In the third district, however, the DPJ stands a chance of picking up an SMD in Gifu for the first time. LDP incumbent Yoji Muto inherited in the seat from his father in 2005; he is a fourth-generation politician, and is a member of Taro Aso's faction. In 2005, however, his rival, DPJ candidate Yasuhiro Sonoda, lost by 17,000 votes and won a PR seat for the second time, as in 2003 he lost to Muto's father by only 5,000 votes. Sonoda should be able to win the district this year.


The LDP and Komeito won six of eight seats in Shizuoka in 2005, and five of eight in 2003.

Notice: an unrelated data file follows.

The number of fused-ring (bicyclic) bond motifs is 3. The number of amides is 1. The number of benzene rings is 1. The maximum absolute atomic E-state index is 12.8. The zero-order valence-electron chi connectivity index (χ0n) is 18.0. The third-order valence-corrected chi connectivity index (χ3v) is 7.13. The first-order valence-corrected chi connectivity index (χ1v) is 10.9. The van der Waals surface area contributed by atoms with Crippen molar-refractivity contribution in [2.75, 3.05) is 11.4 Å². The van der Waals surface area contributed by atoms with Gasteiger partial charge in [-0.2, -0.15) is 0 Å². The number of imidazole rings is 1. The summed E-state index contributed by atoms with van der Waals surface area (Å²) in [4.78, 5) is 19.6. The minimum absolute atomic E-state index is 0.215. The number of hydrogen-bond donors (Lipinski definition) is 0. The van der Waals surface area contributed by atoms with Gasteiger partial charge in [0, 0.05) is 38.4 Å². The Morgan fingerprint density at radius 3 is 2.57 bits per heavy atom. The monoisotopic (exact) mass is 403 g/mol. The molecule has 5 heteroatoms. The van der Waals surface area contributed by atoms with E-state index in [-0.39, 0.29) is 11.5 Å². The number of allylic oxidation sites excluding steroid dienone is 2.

DPJ incumbents Goji Hosono (fifth district) and Shu Watanabe (sixth district) should win reelection comfortably. The DPJ should win in the first district, where the DPJ's Seishu Makino, who won the district in 2003, will be fighting to retake it from Yoko Kamikawa, the LDP incumbent he defeated in 2003 (and lost to by 500 votes in 2000). While the JCP will be fielding a candidate in the district, Makino won in 2003 despite both the JCP and the SDPJ's fielding candidates. The DPJ's position in the fourth district is also strong: for the third straight election the LDP's Yoshio Mochizuki will face DPJ challenger Kenji Tamura. Tamura received nearly 46 percent of the vote in 2005, good for a PR seat and up from nearly 40 percent in 2003, when he had to share the field with a JCP candidate who received 7 percent of the vote. The DPJ should win the eighth district as well: for the fourth time, LDP incumbent Ryu Shinoya and DPJ challenger Yasutomo Suzuki will be battling, with a JCP candidate also in the race. Shionoya first won the seat in a by-election in the late 1990s, and again in 2003 and 2005. Suzuki won in 2000 and lost by 3,000 votes in 2003, earning him a PR seat. Suzuki should win this round. The DPJ also stands a good chance of winning in the second district, where for the fourth straight election DPJ candidate Shogo Tsugawa will try to win the seat from the LDP incumbent, Yoshitsugu Harada. (Harada inherited the seat from his father in 2003 — Tsugawa won a PR seat running against Harada pere in 2000, and belatedly won a PR seat in 2003 when another Diet member was forced to resign.)